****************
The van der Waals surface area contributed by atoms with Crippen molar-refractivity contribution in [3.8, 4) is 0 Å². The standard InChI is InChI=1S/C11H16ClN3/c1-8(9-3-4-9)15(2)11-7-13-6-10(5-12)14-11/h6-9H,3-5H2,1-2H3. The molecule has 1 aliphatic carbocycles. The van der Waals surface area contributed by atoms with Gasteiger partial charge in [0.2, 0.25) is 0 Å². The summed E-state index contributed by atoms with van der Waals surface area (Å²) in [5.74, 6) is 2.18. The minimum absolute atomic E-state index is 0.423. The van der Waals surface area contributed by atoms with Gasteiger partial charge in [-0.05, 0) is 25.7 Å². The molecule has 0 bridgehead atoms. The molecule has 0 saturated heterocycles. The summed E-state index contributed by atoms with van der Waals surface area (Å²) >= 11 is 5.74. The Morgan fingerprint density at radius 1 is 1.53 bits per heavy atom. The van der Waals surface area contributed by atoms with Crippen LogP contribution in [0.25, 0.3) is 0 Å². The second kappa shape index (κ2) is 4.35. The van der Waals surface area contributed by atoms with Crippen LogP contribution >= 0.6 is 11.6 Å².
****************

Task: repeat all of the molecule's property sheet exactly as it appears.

The van der Waals surface area contributed by atoms with Crippen molar-refractivity contribution in [3.8, 4) is 0 Å². The standard InChI is InChI=1S/C11H16ClN3/c1-8(9-3-4-9)15(2)11-7-13-6-10(5-12)14-11/h6-9H,3-5H2,1-2H3. The molecule has 1 aliphatic carbocycles. The van der Waals surface area contributed by atoms with Gasteiger partial charge in [0.2, 0.25) is 0 Å². The summed E-state index contributed by atoms with van der Waals surface area (Å²) in [5.74, 6) is 2.18. The minimum absolute atomic E-state index is 0.423. The van der Waals surface area contributed by atoms with Gasteiger partial charge in [-0.05, 0) is 25.7 Å². The molecule has 0 bridgehead atoms. The molecule has 0 saturated heterocycles. The summed E-state index contributed by atoms with van der Waals surface area (Å²) >= 11 is 5.74. The Morgan fingerprint density at radius 1 is 1.53 bits per heavy atom. The van der Waals surface area contributed by atoms with Crippen LogP contribution in [0.25, 0.3) is 0 Å². The second kappa shape index (κ2) is 4.35. The van der Waals surface area contributed by atoms with Crippen LogP contribution >= 0.6 is 11.6 Å².